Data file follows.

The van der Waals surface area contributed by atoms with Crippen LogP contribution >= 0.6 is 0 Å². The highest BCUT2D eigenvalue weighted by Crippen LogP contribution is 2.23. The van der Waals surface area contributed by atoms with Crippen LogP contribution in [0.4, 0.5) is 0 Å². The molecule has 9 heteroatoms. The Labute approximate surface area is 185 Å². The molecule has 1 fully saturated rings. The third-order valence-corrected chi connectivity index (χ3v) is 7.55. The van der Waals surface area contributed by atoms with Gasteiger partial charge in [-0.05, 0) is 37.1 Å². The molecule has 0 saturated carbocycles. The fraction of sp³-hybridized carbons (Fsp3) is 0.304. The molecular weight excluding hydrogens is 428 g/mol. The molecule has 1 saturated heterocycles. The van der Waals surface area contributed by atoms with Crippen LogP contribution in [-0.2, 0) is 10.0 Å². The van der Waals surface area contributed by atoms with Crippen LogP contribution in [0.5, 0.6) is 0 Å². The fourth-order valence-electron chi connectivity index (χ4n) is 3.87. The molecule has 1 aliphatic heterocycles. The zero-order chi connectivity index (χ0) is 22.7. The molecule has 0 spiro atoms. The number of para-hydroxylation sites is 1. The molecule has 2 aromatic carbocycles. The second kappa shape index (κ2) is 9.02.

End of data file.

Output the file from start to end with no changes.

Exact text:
The van der Waals surface area contributed by atoms with Crippen LogP contribution >= 0.6 is 0 Å². The highest BCUT2D eigenvalue weighted by Crippen LogP contribution is 2.23. The van der Waals surface area contributed by atoms with Crippen LogP contribution in [0.4, 0.5) is 0 Å². The molecule has 9 heteroatoms. The Labute approximate surface area is 185 Å². The molecule has 1 fully saturated rings. The third-order valence-corrected chi connectivity index (χ3v) is 7.55. The van der Waals surface area contributed by atoms with Gasteiger partial charge in [-0.05, 0) is 37.1 Å². The molecule has 0 saturated carbocycles. The fraction of sp³-hybridized carbons (Fsp3) is 0.304. The molecular weight excluding hydrogens is 428 g/mol. The molecule has 1 saturated heterocycles. The van der Waals surface area contributed by atoms with Crippen LogP contribution in [-0.2, 0) is 10.0 Å². The van der Waals surface area contributed by atoms with Crippen LogP contribution in [0.5, 0.6) is 0 Å². The fourth-order valence-electron chi connectivity index (χ4n) is 3.87. The molecule has 1 aliphatic heterocycles. The zero-order chi connectivity index (χ0) is 22.7. The molecule has 0 spiro atoms. The number of para-hydroxylation sites is 1. The molecule has 2 aromatic carbocycles. The second kappa shape index (κ2) is 9.02.